blog photo

Alla prima or virtuoso painting has become one of the most powerful mediums of creativity for artistic expression over the years. 


Alla prima is an Italian term that translates to "at first". It is a painting technique where the artist completes a painting in one sitting without allowing the layers of paint to dry. Wet paint is applied to a still wet layer. The approach requires some spontaneity and the artist must use skill and intuition to match colour and value, whether portraits or landscapes.


During the twentieth century, “Modern Art” gained the upper hand in the art world. The focus became impulse and intuition. Many different styles come under the umbrella of Modern Art, but a common denominator seems to be a rejection of art history and years of learning about depicting subjects with time-tested drawing techniques.  Eventually, experimentation with the creation of form and colour were removed from art curriculums in schools; those who still used those techniques were classified as illustrators. In short, comprehensive training in drawing and painting went out the window. Yet, classical training did remain in the background.


Alla prima has been known in the visual arts since the 16th century. Initially, it was used for auxiliary purposes, when making portrait or landscape sketches. Subsequently, the painter would create, based on the sketches available in his workshop, a finished work, and this was the norm for a long time. But, a century later, the attitude towards technology had already changed. Many outstanding masters of the Baroque Period, and then Rococo, began to use it as the main method of painting. 


The Impressionists maintained classical art training, but were able to present images in a new, looser fashion. Monet, one of the founders of Impressionism, was able to discern the enormous possibilities of this technique for conveying the artist’s fleeting impressions on canvas. A classic example of Monet’s creativity is without doubt the painting “Impression, Sunrise“, painted by the great master in just such a manner. He went on to apply techniques such as using light and shadow to define forms in his work. And still, drawing and representational skills always appeared as correct in this wet-on-wet style, lurking in the background.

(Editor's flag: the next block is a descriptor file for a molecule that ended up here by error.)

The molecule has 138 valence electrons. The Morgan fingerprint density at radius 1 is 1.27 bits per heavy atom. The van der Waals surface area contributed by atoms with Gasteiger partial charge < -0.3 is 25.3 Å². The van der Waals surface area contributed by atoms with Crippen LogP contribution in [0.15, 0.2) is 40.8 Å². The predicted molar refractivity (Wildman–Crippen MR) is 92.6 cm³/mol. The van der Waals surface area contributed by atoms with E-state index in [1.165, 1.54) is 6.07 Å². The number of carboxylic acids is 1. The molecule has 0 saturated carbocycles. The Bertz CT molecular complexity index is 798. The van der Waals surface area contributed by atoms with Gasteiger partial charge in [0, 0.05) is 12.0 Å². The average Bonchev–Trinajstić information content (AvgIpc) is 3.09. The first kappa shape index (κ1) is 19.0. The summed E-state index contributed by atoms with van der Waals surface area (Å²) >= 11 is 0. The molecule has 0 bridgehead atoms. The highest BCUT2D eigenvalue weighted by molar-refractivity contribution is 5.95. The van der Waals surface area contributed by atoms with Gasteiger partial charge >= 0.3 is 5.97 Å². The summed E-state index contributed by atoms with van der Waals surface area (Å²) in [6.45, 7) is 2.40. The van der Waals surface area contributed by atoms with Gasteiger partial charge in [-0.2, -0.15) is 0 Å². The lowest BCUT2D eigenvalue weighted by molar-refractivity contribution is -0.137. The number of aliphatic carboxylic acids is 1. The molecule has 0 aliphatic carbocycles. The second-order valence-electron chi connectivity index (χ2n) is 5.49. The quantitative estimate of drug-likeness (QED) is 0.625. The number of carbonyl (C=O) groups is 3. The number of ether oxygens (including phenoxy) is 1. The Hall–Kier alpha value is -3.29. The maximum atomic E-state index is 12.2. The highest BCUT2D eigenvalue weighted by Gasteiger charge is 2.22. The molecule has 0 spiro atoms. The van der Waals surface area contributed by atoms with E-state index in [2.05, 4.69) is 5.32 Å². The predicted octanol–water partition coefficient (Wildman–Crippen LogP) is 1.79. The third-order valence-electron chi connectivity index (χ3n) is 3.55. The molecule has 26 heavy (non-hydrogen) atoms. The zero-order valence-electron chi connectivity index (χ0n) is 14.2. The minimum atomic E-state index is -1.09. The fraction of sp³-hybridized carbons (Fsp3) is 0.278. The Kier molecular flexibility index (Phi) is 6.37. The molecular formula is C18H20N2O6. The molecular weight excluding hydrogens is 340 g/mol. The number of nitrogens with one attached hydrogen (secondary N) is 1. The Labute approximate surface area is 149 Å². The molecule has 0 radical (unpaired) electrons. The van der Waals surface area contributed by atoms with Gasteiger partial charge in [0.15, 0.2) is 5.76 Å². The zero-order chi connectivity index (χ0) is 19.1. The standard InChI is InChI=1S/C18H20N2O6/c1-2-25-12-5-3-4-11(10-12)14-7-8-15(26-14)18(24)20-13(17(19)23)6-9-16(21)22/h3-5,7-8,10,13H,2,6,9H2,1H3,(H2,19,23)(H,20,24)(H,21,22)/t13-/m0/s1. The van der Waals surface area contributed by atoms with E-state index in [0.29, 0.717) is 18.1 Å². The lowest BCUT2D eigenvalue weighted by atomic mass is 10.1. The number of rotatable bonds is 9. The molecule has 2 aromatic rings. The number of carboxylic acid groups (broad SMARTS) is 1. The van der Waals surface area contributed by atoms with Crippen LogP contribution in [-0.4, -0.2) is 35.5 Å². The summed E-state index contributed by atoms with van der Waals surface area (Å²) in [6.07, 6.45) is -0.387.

Alla prima artist Richard Schmid wrote "My formal training involved working from life exclusively, using at first the conceptual and technical methods of the Direct painters – the Flemish, Dutch, and Spanish Masters, and then the artists of the Golden Age of painting (the late nineteenth century) – Italian, Scottish, French, Slavic, Russian, Scandinavian, and American painters. The aim was not to imitate their styles, nor was it necessarily to adopt their brushes or colours and medium. My quest was to understand what they knew, how they thought, and how they put it down on canvas."


The beauty of the brushwork on the canvas speaks about the subject. The painter, the environment, and the subject all work together on the final representation on the canvas.


The main focus of alla prima is edges: soft, blended ones, contrasted with those sharply defined. To control these edges and the way the paint is mixed means proper preparation of colours and specific handling of the material. Alla prima provides an overarching command of the whole picture because everything is being painted ‘all at once’ in the same session. The process requires starting in a generalized way, gradually working towards a certain emphasis as the work is completed to resolution. It also requires a degree of serendipity and a readiness to work with accidents and discoveries. Adequate preparation and organization help carry this somewhat risky activity much further than one might anticipate at the start. Several tones should be mixed for each colour, prepared in contrasting light and dark shades, with the darks being less colourful (or more neutral) than the lights. The darker mix of each colour can be painted first, then the lighter one.


The main advantages with using this technique are speed, and capturing the ‘here and now’ in one sitting. No need for the layers to dry. The process also builds confidence, where the artist soon becomes fearless about where to begin and end. Some drawing ability is required, as it may be difficult to accurately convey volume and shape, colours, and shades on canvas or paper without a certain amount of practical experience. The work does evolve quickly and appears spontaneous, though perfectionists may be annoyed.  


Alla prima is not suitable for all artists, but any 'green' painter can try their hand at it, particularly someone who is not afraid to experiment and is eager to gain stylistic recognition.


Several members of FASM use alla prima techniques, one of whom is Barb Tate. She uses oil paints and starts by putting in the dark values first, covering the canvas in one pass, and keeps working until satisfied with the result. The painting shown, ‘Hilton Falls’, was prepared in 90 minutes and pictures a trail she hiked last fall. Probably the most difficult part of painting like this is not to overwork it. Barb regularly paints en plein air using the alla prima method with local artists and FASM members. She says " I love the energy and feeling I get when a plein air alla primapainting just works without too much effort or correction. That’s what we artists are always trying to capture." 

Written by Peter Reitsma, FASM Member

Access key details

1 Home page
2 What's new
9 Feedback form
0 Access key details